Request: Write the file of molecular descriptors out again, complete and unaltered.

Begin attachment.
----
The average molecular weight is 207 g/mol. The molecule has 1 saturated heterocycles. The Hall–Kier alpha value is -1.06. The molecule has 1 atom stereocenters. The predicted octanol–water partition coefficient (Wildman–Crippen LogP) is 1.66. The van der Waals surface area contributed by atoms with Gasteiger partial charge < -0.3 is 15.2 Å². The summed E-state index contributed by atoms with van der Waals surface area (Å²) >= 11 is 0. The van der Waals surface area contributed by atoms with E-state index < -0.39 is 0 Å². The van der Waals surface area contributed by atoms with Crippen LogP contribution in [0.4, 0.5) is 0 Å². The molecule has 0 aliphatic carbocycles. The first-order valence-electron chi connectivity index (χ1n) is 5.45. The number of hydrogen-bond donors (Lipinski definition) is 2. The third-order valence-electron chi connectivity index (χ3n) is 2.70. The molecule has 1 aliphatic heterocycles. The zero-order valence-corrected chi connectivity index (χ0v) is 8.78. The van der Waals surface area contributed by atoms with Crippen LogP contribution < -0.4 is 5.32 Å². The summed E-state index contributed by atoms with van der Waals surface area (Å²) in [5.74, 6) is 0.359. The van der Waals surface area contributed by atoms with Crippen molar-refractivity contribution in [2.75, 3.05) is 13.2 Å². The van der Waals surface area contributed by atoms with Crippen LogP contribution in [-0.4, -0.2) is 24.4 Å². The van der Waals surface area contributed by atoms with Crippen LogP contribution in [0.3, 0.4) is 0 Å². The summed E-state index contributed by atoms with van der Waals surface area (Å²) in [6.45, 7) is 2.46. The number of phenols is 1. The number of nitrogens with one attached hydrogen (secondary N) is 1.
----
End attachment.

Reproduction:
The average molecular weight is 207 g/mol. The molecule has 1 saturated heterocycles. The Hall–Kier alpha value is -1.06. The molecule has 1 atom stereocenters. The predicted octanol–water partition coefficient (Wildman–Crippen LogP) is 1.66. The van der Waals surface area contributed by atoms with Gasteiger partial charge < -0.3 is 15.2 Å². The summed E-state index contributed by atoms with van der Waals surface area (Å²) >= 11 is 0. The van der Waals surface area contributed by atoms with E-state index < -0.39 is 0 Å². The van der Waals surface area contributed by atoms with Crippen LogP contribution in [0.4, 0.5) is 0 Å². The molecule has 0 aliphatic carbocycles. The first-order valence-electron chi connectivity index (χ1n) is 5.45. The number of hydrogen-bond donors (Lipinski definition) is 2. The third-order valence-electron chi connectivity index (χ3n) is 2.70. The molecule has 1 aliphatic heterocycles. The zero-order valence-corrected chi connectivity index (χ0v) is 8.78. The van der Waals surface area contributed by atoms with Crippen LogP contribution < -0.4 is 5.32 Å². The summed E-state index contributed by atoms with van der Waals surface area (Å²) in [5.74, 6) is 0.359. The van der Waals surface area contributed by atoms with Crippen molar-refractivity contribution in [2.75, 3.05) is 13.2 Å². The van der Waals surface area contributed by atoms with Crippen LogP contribution in [-0.4, -0.2) is 24.4 Å². The van der Waals surface area contributed by atoms with Crippen LogP contribution in [0.3, 0.4) is 0 Å². The summed E-state index contributed by atoms with van der Waals surface area (Å²) in [6.45, 7) is 2.46. The number of phenols is 1. The number of nitrogens with one attached hydrogen (secondary N) is 1.